Current Hearts of Tabat wordcount: 95071
Total word count for the week: 5008
Total word count for this retreat: 22085
Worked on Hearts of Tabat, story “District of Brass”
Time spent on SFWA email, discussion boards, other stuff: 30 minutes
10263 steps, 67 flights of stairs
From today, the beginning of a Serendib story, “District of Brass”
In Serendib, there is the District of Brass, and there the traveler can find marvelous machines, made not just of that metal, but many of the lesser metals, like iron and aluminum and the first degree of steel. The tinkerers of the District of Brass can make any machine, but always after their fashion, which is cogs and gears and wheels within wheels, not the crystals and lights of other lands.
Once there was a tinkerer there, who had not come from elsewhere, but was native to the city, which meant that anything could happen with her. Her name was Pye and she was a clever girl, who loved to puzzle things out, and by the time she was six, she had created mechanisms that performed not only all her own chores, but those of her slower siblings. She was an innovator, and many disliked her intensely for her habit of looking at a design and saying, in the most reasonable of tones, “Yes, that’s clever enough, but what if you did it this way?” before pointing out any number of improvements.
This dislike was exacerbated by her main failing, which was that she was incapable of puzzling out people as expertly as she did machines – in fact, people were mysteries to her, always saying one thing and then acting another way. There were rules to existence, and they seemed to change so often, or at least be conditional and dependent to the point where there was no telling what to do at any given moment without standing and thinking for a good ten minutes about it.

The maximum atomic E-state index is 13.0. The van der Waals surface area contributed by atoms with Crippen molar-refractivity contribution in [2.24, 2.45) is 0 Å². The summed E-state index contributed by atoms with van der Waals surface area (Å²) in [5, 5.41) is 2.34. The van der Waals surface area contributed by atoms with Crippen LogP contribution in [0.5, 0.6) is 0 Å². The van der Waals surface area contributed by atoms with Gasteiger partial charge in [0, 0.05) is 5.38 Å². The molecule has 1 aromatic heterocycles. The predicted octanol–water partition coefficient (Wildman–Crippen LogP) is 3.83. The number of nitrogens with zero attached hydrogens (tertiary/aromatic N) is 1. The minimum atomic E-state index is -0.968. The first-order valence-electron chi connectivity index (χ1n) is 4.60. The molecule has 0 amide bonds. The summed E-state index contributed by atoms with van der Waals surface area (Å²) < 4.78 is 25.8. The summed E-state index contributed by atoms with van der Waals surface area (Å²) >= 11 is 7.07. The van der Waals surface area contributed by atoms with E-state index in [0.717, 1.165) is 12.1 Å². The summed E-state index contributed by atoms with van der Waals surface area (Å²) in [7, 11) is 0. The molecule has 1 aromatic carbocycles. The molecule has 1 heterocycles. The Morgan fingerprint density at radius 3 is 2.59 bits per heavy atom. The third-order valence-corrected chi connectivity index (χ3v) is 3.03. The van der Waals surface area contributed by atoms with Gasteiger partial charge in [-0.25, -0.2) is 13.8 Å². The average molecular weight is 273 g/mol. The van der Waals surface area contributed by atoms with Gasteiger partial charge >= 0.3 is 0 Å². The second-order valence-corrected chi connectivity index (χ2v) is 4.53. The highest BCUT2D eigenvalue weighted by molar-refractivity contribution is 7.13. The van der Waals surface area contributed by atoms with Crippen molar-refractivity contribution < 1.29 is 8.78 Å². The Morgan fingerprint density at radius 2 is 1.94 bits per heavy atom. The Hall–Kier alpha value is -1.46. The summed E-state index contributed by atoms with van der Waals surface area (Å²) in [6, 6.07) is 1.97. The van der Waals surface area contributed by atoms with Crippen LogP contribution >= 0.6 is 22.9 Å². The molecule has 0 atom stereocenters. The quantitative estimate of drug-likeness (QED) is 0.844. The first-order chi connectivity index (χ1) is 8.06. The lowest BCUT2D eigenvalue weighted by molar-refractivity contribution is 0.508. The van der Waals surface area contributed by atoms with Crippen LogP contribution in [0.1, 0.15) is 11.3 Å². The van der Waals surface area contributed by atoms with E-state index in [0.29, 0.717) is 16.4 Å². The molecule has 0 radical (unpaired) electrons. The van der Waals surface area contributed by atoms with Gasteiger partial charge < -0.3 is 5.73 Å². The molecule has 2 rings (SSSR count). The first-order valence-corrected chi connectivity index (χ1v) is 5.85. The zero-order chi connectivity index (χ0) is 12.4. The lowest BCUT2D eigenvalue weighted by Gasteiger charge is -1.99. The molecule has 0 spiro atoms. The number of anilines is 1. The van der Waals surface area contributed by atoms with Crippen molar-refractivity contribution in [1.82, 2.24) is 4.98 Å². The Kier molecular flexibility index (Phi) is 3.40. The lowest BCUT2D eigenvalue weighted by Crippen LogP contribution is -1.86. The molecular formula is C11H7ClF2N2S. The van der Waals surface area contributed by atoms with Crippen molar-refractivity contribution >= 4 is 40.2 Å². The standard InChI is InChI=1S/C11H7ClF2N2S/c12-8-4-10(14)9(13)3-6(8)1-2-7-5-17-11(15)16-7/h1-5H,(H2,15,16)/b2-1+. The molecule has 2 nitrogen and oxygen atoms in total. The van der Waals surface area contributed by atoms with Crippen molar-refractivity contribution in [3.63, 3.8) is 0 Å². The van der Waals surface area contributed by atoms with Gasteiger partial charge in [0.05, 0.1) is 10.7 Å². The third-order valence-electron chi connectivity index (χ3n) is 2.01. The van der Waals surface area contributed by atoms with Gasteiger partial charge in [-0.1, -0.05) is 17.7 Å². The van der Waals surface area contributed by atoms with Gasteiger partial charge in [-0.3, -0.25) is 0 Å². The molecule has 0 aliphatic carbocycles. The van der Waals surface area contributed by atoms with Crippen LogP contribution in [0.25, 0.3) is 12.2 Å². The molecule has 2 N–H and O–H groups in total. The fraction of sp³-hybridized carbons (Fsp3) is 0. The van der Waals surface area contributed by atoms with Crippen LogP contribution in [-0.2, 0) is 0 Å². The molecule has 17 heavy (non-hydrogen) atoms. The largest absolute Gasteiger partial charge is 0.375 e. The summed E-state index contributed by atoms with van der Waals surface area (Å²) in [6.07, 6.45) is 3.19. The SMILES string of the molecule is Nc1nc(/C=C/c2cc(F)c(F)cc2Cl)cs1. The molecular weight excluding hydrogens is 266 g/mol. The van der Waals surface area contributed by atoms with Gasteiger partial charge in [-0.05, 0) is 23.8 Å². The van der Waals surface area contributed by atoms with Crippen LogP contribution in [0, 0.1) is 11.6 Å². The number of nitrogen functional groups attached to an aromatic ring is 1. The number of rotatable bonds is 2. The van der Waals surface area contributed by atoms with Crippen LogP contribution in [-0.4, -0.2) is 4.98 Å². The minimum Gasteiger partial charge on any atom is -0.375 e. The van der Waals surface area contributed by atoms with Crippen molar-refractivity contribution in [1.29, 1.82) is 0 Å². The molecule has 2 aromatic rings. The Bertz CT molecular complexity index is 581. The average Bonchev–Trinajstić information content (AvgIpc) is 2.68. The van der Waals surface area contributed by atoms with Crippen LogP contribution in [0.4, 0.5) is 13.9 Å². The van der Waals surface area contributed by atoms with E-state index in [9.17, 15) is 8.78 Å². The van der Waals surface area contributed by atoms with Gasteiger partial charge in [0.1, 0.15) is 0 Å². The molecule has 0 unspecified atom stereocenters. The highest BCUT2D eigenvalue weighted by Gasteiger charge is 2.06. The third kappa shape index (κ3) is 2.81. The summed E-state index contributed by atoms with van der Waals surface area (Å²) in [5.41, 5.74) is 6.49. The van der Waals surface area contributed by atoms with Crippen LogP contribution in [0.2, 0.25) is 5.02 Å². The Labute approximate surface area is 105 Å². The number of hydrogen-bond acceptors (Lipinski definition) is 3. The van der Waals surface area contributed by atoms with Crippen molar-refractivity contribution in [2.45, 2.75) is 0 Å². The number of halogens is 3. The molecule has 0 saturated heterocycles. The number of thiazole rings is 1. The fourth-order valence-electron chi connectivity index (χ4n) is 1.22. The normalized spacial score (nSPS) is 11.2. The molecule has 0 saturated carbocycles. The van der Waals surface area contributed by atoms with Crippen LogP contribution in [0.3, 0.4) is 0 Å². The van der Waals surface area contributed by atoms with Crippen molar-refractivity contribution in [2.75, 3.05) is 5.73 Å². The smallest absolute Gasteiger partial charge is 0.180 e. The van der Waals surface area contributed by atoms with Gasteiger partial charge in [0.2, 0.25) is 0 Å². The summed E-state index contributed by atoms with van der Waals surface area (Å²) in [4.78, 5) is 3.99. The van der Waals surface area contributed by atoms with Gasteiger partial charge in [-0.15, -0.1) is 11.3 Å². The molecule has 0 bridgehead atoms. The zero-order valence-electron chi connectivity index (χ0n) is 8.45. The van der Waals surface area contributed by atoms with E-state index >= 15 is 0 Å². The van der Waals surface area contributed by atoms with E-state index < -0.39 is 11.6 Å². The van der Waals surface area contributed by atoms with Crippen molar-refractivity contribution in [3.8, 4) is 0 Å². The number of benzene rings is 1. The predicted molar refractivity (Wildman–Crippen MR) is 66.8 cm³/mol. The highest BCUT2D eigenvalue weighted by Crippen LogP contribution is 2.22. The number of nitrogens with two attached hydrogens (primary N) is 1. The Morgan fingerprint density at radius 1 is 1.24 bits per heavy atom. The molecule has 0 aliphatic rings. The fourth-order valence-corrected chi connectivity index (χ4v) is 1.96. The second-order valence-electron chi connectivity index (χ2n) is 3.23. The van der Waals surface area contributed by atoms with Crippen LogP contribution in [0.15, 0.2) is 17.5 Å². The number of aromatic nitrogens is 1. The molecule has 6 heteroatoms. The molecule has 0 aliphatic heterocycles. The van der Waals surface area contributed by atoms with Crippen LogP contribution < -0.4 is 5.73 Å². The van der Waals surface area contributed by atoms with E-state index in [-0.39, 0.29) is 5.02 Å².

While her family was fond enough of her, though most preferred not to spend too much time in her company, since the designs she was improving were so often their own, Pye had no friends, only acquaintances among her age-mates and other school friends, and the nurse who had raised her between the ages of eight and fourteen, and now lived in an elderquarter of a more advanced age, where the medical care was far better.
Pye would have liked to have said that she didn’t care about her lack of friends, but the truth is that she cared in two ways: one, she would have liked to have had friends, and two, she thought it an abnormality in herself not to have accumulated such things already.